HR professionals might, as a result, have to change the ways in which they manage these younger workers.
Some 55 percent of survey participants agreed that the brains of multitasking young people will be wired differently from the brains of those older than 35, mostly for the better. They said young people won’t suffer notable cognitive shortcomings, and that “they are learning more and they are more adept at finding answers to deep questions,” in part because they’re good at going online and finding collective intelligence.
Some 42 percent of survey participants expected brain-wiring changes with negative results, including a thirst for instant gratification. They expect young people will “not retain information; they spend most of their energy sharing short social messages, being entertained, and being distracted away from deep engagement with people and knowledge. They lack deep-thinking capabilities; they lack face-to-face social skills; [and] they depend in unhealthy ways on the Internet and mobile devices to function.”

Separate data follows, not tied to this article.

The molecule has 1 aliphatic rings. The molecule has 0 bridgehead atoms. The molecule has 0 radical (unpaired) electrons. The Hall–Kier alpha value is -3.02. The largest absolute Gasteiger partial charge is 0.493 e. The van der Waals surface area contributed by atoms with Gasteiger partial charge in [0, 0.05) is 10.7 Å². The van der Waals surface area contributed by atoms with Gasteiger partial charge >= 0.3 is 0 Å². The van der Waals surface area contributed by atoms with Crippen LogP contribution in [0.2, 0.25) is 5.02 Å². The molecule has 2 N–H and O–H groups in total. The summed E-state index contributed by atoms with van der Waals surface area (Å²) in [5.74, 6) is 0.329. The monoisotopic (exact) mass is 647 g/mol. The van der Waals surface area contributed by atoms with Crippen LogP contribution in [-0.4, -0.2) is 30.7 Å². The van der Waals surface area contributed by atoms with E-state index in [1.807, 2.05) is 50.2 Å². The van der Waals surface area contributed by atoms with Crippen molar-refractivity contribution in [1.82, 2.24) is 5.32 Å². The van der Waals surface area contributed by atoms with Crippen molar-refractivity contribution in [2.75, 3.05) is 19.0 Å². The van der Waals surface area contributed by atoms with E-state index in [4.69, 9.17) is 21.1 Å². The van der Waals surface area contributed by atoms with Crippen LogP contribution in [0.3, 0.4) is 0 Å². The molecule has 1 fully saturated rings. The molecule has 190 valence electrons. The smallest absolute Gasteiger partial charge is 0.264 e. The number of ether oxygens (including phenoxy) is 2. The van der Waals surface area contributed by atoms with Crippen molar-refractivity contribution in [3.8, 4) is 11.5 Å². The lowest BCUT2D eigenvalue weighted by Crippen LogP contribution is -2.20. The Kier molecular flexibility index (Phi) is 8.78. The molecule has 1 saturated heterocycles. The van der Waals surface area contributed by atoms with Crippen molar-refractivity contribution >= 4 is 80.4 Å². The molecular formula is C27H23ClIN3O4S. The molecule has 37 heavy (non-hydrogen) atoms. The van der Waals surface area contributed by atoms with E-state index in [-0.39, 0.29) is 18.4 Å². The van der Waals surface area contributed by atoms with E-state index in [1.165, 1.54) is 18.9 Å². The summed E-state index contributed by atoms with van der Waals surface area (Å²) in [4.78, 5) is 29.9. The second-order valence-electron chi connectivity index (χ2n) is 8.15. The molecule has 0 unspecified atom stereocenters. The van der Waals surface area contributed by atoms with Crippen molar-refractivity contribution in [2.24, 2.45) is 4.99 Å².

Even some who chose the positive prediction said it was more their hope than their best guess, “and a number of people said the true outcome will be a combination of both scenarios,” according to the Pew-Elon survey report, published Feb. 29, 2012.
While they were not offered a third option, some participants disagreed with...